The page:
Reconstructing Humanity: Philosophies of the Human in the German Cold War
Foster, John Conroy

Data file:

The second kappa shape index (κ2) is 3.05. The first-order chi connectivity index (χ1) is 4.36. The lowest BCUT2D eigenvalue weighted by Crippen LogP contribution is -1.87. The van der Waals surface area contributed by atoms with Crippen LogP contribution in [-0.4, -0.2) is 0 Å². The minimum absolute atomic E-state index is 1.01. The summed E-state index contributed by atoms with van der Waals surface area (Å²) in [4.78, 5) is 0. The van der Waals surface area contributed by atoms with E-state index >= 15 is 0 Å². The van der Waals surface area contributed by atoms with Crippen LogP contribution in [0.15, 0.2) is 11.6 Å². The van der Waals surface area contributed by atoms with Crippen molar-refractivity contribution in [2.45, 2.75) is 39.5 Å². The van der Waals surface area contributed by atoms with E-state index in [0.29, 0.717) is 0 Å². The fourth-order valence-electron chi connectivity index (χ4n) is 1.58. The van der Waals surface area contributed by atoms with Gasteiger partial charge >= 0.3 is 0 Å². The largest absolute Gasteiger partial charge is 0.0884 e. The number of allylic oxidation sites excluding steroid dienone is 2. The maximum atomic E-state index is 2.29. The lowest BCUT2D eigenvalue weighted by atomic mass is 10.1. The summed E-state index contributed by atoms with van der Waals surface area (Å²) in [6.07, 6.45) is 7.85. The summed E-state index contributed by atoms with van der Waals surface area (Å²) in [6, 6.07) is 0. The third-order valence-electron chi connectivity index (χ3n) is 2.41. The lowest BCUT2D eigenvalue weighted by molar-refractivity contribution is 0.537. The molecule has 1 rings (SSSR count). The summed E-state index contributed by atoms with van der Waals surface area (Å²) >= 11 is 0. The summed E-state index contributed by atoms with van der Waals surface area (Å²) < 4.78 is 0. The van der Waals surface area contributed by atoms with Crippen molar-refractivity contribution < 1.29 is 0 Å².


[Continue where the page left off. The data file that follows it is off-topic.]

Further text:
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This dissertation examines the role played by conceptions of human being in the intellectual and cultural life of the two German states in the early decades of the Cold War. In the wake of the crimes of the National Socialist regime, one answer to the oft-posed question of how German (and European) culture had descended into a condition of abject barbarism was that the Nazis had prioritized one particular species of mankind over humanity as a whole. Scholars and journalists on the both sides of the Cold War divide employed philosophical analyses of human being, in part, as a means of raising their normative claims to the highest possible level of generality, thereby overcoming Nazism's radical particularism and working to reintegrate Germany (either East or West) into the community of civilized peoples. These efforts were shaped by the intensifying geopolitical conflict that characterized the decades immediately following the end of the Second World War. In both East and West Germany, intellectuals employed the language of humanism as an important tool in these projects. While this term was often used to make reference to the German and European cultural heritage, it was more often employed metonymically, as a place holder for values ideal for human flourishing. East German communists had an ambivalent relationship to humanism. On the one hand, they rejected the human as a standard of value outside of party orthodoxy. On the other, they sought to appropriate humanism for themselves, arguing that Marxism-Leninism was creating an ideal social order for human beings. Dissident Marxists, such as Herbert Marcuse, Ernst Bloch, and Leo Kofler, integrated conceptions of humanity into critiques of Stalinism. The human being also formed an important element in sociological analyses of the postwar world by figures such as Alfred Weber and Arnold Gehlen, who used the condition of human beings in modernity as a basis for evaluating the political structures of modern civilizations.
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